Introduction To Lice
Head lice, or Pediculus humanus capitis, which translates to head louse, are a parasite affecting humans around the world. In total there are over 5,000 different species of lice! There are many types of lice that affect different animals, but the head louse only affects humans.
There are two other species of lice that can infest humans, body lice (Pediculus humanus humanus Linnaeus) which can unfortunately lead to some diseases such as louse-born typhus fever and trench fever, and pubic lice (Pthirus pubis). Amazingly, this issue with typhus was a major cause of Napoleon’s failed attempt to invade Russia in 1812!
Fortunately, head lice are mostly harmless and do not cause disease, however they can lead to complications from itching such as bleeding on the scalp, difficulty sleeping, and are generally a nuisance people would prefer to be rid of.
What are lice eggs?
Head lice eggs, otherwise known as nits, are the first life cycle stage of lice. Head lice eggs are small and hard to see, but they can be found on a person’s hair, skin, clothes, and bedding. Lice eggs attach to the hair shaft near the base of the scalp. Nits take 7 days to hatch from their shell, before advancing to the secondary stage of nymphs, and finally to the third stage as an adult head louse.
What Do Lice Eggs Look Like?
Head lice eggs are yellow or white in appearance, are between .03 to .08 mm large, and are oval-shaped. A fresh head lice egg has an appearance often likened to a sesame seed. As you can see from the picture above, nits can blend in with a person’s hair.
Head lice eggs can easily be mistaken for dandruff. How do you know if it is a lice egg? The best way to tell the difference is to brush them out – if they come out easily, it is dandruff, if they stick securely to the hair shaft it is most likely head lice eggs.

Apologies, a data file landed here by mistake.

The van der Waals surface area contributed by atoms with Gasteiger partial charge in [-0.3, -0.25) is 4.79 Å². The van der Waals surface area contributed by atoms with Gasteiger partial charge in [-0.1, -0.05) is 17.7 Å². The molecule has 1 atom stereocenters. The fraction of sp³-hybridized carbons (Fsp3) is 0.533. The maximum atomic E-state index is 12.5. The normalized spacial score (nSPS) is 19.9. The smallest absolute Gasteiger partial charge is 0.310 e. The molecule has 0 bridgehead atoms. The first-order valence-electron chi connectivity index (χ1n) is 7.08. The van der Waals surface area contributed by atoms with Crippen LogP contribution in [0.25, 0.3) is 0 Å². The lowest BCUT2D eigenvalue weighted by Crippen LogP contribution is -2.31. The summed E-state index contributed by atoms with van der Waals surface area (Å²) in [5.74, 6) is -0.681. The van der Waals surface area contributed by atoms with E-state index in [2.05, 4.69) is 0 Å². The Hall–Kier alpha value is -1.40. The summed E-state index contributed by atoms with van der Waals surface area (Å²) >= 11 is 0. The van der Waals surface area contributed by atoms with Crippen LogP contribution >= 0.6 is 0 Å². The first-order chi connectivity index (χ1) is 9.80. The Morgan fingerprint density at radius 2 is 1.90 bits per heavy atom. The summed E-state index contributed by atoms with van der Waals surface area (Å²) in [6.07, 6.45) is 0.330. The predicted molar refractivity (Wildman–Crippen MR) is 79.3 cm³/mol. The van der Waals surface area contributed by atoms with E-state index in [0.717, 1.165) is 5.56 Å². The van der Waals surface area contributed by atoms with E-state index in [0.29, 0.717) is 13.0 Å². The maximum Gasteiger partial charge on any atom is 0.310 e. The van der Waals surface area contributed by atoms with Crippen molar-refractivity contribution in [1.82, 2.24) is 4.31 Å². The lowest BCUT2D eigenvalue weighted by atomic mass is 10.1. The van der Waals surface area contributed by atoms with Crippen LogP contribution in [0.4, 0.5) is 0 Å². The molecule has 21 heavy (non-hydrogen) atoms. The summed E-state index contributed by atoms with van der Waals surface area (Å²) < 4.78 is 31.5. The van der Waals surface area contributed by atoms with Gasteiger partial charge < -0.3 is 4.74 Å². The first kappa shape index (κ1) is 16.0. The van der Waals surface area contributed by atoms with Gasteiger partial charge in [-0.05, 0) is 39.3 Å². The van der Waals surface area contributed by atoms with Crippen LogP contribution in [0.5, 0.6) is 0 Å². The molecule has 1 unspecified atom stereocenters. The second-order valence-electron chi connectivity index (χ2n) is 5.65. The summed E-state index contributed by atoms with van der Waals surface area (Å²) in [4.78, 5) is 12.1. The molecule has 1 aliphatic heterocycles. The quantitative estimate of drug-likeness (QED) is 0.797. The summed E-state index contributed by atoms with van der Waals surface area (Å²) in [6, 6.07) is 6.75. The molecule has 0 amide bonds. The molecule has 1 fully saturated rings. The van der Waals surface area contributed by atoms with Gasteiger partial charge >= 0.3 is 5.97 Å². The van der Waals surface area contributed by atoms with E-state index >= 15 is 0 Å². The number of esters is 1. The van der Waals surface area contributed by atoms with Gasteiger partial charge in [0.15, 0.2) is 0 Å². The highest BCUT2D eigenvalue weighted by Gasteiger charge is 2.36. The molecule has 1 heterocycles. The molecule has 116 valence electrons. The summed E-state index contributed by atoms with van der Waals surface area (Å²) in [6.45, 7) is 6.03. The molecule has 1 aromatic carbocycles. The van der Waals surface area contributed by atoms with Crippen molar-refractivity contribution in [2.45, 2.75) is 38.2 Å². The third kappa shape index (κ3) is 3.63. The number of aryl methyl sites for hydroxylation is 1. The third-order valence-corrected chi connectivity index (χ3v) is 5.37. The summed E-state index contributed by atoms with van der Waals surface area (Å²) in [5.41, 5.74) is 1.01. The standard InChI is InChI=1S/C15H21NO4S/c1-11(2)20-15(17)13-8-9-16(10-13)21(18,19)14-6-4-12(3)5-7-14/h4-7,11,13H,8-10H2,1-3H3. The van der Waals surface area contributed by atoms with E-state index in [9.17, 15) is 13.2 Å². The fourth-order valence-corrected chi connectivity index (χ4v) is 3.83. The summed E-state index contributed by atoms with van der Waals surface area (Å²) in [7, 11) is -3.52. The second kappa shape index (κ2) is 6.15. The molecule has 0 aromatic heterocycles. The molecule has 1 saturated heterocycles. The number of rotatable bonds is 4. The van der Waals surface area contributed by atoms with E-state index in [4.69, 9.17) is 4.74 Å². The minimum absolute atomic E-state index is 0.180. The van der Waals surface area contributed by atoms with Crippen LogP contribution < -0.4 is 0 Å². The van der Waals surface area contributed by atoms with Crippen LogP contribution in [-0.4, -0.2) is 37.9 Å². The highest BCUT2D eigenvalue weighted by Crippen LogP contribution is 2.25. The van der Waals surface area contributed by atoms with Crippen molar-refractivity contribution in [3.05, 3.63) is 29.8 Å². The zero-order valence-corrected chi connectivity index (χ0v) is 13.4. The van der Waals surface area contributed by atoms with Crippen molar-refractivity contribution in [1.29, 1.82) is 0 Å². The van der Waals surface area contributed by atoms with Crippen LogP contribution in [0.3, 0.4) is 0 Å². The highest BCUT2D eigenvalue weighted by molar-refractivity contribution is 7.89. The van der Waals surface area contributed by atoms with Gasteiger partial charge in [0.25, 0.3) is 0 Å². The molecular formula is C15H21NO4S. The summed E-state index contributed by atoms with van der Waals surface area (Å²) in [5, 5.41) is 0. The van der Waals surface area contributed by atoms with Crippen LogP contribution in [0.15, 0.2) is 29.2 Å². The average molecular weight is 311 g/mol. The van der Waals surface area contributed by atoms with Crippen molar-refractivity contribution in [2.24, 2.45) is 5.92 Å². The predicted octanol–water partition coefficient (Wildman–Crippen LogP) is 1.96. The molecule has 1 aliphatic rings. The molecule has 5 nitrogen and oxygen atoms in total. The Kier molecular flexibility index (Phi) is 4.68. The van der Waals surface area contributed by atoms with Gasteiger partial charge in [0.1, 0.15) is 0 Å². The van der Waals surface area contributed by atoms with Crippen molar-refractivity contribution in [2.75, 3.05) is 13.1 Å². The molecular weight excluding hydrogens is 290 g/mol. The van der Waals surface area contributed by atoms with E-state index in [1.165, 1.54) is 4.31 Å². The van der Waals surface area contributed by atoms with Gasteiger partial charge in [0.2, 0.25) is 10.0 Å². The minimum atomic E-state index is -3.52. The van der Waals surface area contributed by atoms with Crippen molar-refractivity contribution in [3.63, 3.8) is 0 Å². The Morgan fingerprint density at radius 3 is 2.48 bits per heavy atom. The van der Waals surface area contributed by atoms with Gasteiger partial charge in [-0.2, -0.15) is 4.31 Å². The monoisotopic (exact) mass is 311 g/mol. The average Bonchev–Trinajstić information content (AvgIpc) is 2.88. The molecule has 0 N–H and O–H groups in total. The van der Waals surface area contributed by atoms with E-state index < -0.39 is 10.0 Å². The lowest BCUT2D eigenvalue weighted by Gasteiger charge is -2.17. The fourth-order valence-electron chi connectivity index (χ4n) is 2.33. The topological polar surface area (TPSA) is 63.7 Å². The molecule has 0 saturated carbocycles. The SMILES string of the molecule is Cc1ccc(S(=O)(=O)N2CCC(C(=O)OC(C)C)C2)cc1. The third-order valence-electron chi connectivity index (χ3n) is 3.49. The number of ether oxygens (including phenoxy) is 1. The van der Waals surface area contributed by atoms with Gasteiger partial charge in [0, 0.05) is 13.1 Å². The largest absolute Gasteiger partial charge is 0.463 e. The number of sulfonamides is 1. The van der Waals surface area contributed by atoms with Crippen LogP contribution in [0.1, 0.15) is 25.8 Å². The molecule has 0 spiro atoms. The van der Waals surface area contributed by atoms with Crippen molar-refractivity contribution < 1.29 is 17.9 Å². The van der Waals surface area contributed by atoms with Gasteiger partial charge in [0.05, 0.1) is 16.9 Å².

Adult lice are a small insect with 6 legs, about 2-4mm in size. Lice can often appear similar to the hair color of the person they’re infesting, which can make them tricky to spot! As such, they range in color, from a more translucent yellow to deep brown. They have a small head and oval-shaped body. They crawl extremely quickly, and can evade your eyes by dashing behind a strand of hair!
Managing A HEAD LICE Infestation
What should I do if I suspect someone in my family has lice?
The first thing to do is a lice screening. At Lice Centers of America, we perform screenings using a comb to be able to tease apart the hair and inspect it thoroughly. We make sure to be in an area with proper lighting, and for extra visibility you may want to grab a flashlight. Look out for small sesame seed type ovals indicating nits. Keep an eye out for adult lice, but be aware they will try to hide and can dash away from you very quickly!
What can be mistaken for lice eggs?
- Hair product
- Knots in hair
- A skin condition such as seborrhea or psoriasis
- A different type of insect – especially fleas since they are similarly in appearance and cause itching
Is it possible to have lice eggs, but no lice?
Yes, it is possible to only have nits. If you do the screening and find no evidence of nymphs or adult lice, and the nits are found at least a quarter inch from the surface of the scalp, it may indicate an older infestation. If this is the case treatment is not necessary and the hollow lice eggs should be combed out and disposed of. But, it is important to remember that the adult head louse is extremely fast, so it is best to do a screening with a clinician to be absolutely sure the lice infection is eradicated.
What causes lice to reproduce so quickly?
Head lice infest the human scalp and draw human blood, through a parasitic relationship in which the lice are fully dependent on humans. As a result, lice must be able to continuously find new hosts to propagate their species. After a louse emerges from its shell, it begins a moulting process.
Once this is complete, lice quickly mate and female lice lay eggs on the hair shaft. Adult female lice can lay eggs six times a day, so treating a lice infestation quickly is essential to preventing it from becoming even more widespread.
Is it possible To prevent lice eggs from hatching?
Egg lice are very hardy, and can stay attached to the hair shaft despite rinsing the hair or even swimming in a chlorinated pool. In order to treat a lice infestation, every single louse must be killed. If even one louse remains, the cycle will continue. The best way to deal with egg lice and prevent them from hatching is to stop the cycle in its tracks.
How Can Someone Be Rid Of Lice Eggs In Hair For Good?
Lice are a very common infestation in the United States, but can be easy to treat! Make sure you take action immediately by treating the lice, because they will not just die on their own. If you or your family is struggling with lice, just give one of our lice clinics a call and we’ll walk you through the right solution.